Work Martyrs and the complex pride of them

work martyr

Work today tends to be more exertion than effort than it was in times of the not so distant past. The physical demands of your job might have lessened, the rigidity of schedules sure have made allowances for more ease and the overall nature of sweating it out might have taken a turn for the better, what with access to state of the art work space and facilities and enhanced attention to employee needs and demands, but the burgeoning burden posed in the form of the work load has only seen a shift in dimension and not in momentum. Which means while you might not be expected to clock a sharp 9 to 5 stint at the office, you still are taxed to squeeze in as much tasks as even humanly impossible during those flexible routines of work. So overwhelmingly work borne are the humans of today that they are eulogised along the lines of something that credits something as dangerous as their yield into this addiction of workaholism. And while workaholics and the like of them have been around since really long, the burst of them as a phenomenon is a far recent occurrence. Along the lines of these workaholic specimen of humans, there however has ensued another related but distinct still identity that caters to the common realm of work glorification but in an understanding that stems from their own persona rather than the perception the world have gained of them.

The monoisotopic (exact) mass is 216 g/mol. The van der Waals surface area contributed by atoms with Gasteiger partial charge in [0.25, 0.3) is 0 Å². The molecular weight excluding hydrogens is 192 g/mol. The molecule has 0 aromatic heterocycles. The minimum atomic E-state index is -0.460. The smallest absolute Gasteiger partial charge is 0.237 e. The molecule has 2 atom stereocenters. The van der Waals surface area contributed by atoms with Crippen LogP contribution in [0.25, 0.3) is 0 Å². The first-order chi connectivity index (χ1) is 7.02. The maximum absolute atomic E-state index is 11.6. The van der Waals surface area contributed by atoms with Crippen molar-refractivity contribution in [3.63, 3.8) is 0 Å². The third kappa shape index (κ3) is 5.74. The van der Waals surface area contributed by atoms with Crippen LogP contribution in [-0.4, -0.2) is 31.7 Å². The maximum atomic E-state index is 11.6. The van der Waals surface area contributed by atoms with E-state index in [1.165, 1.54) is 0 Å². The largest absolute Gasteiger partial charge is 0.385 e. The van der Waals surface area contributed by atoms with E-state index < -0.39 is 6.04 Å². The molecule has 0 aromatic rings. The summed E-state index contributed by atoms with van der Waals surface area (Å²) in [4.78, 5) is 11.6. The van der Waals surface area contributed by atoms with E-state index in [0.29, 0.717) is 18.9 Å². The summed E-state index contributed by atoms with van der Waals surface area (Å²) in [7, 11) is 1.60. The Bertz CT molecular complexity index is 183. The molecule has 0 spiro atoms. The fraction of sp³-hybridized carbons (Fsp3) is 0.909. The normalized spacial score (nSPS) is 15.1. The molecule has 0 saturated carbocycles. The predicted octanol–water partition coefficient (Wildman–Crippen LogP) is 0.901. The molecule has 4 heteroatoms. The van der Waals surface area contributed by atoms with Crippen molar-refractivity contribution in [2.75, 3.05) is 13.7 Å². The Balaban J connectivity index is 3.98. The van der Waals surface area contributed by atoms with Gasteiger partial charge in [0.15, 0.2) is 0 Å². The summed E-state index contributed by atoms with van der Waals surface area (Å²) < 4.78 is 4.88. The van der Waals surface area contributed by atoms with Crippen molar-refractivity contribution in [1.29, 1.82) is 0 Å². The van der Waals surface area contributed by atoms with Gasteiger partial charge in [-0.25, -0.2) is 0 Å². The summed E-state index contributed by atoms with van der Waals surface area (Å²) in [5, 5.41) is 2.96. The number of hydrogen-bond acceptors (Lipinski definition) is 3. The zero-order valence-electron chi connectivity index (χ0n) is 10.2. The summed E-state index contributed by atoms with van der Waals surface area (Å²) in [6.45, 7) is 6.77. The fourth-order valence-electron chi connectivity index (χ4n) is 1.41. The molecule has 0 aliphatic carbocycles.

They are who take pride in identifying themselves as the work martyrs- devoting themselves to their job whole heartedly, though more in the awareness of a compulsion than out of passion, working long hours on their own and making sure also that they get noticed for that, sacrificing their ‘prospective’ holidays and withering out of essential social engagements even, all the while making it a point to constantly talk about how much they do what they do. As such, the vibe these work martyrs give off might be akin to what you would expect out of a pompous snob, hella annoying and wanting to show off the importance they command when in reality it is an irony in contrasts that play out in effect. For not only work martyrs believe that their job is entirely their area of expertise and that the duties assigned to them would not be effectively carried out if they have to even take a solitary day off, they also dwell in a world of insecurity that makes them inwardly fear that their absence from work might give away the unessential nature of them. In trying therefore to mask their unease as too much devotion, what these breed of workers end up doing is more work than what is expected out of them as per the demands of their job requirements and profile, to the extent that end up indeed as ‘martyrs’, sacrificing their own though for no valid seeking.